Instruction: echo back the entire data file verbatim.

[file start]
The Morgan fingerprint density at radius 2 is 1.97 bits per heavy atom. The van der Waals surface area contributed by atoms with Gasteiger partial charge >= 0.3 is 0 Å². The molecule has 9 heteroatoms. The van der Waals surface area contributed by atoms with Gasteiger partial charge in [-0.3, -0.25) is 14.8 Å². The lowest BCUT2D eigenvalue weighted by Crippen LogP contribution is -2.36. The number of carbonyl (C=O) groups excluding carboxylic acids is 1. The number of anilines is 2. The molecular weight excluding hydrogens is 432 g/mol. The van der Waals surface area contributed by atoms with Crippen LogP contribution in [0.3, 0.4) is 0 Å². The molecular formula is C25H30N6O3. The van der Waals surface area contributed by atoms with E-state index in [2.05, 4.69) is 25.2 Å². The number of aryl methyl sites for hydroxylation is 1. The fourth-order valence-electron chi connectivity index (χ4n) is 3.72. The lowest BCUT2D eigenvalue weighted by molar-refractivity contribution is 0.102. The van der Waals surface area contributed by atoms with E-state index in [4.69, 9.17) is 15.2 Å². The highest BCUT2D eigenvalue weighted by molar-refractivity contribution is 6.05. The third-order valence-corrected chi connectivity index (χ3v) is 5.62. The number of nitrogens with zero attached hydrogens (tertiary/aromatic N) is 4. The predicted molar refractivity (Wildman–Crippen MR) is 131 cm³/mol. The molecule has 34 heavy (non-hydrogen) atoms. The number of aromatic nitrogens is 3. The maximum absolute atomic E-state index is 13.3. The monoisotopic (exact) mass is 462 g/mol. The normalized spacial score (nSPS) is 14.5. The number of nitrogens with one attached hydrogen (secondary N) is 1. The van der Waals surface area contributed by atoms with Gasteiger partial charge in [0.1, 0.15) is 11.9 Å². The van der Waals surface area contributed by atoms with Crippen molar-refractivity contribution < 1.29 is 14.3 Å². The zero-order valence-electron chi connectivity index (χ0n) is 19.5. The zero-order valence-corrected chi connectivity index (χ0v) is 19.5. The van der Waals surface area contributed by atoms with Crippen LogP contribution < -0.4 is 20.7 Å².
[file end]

The Morgan fingerprint density at radius 2 is 1.97 bits per heavy atom. The van der Waals surface area contributed by atoms with Gasteiger partial charge >= 0.3 is 0 Å². The molecule has 9 heteroatoms. The van der Waals surface area contributed by atoms with Gasteiger partial charge in [-0.3, -0.25) is 14.8 Å². The lowest BCUT2D eigenvalue weighted by Crippen LogP contribution is -2.36. The number of carbonyl (C=O) groups excluding carboxylic acids is 1. The number of anilines is 2. The molecular weight excluding hydrogens is 432 g/mol. The van der Waals surface area contributed by atoms with Crippen LogP contribution in [0.3, 0.4) is 0 Å². The molecular formula is C25H30N6O3. The van der Waals surface area contributed by atoms with E-state index in [2.05, 4.69) is 25.2 Å². The number of aryl methyl sites for hydroxylation is 1. The fourth-order valence-electron chi connectivity index (χ4n) is 3.72. The lowest BCUT2D eigenvalue weighted by molar-refractivity contribution is 0.102. The van der Waals surface area contributed by atoms with E-state index in [4.69, 9.17) is 15.2 Å². The highest BCUT2D eigenvalue weighted by molar-refractivity contribution is 6.05. The third-order valence-corrected chi connectivity index (χ3v) is 5.62. The number of nitrogens with zero attached hydrogens (tertiary/aromatic N) is 4. The predicted molar refractivity (Wildman–Crippen MR) is 131 cm³/mol. The molecule has 34 heavy (non-hydrogen) atoms. The number of aromatic nitrogens is 3. The maximum absolute atomic E-state index is 13.3. The monoisotopic (exact) mass is 462 g/mol. The normalized spacial score (nSPS) is 14.5. The number of nitrogens with one attached hydrogen (secondary N) is 1. The van der Waals surface area contributed by atoms with Gasteiger partial charge in [0.1, 0.15) is 11.9 Å². The van der Waals surface area contributed by atoms with Crippen molar-refractivity contribution < 1.29 is 14.3 Å². The zero-order valence-electron chi connectivity index (χ0n) is 19.5. The zero-order valence-corrected chi connectivity index (χ0v) is 19.5. The van der Waals surface area contributed by atoms with Crippen LogP contribution < -0.4 is 20.7 Å².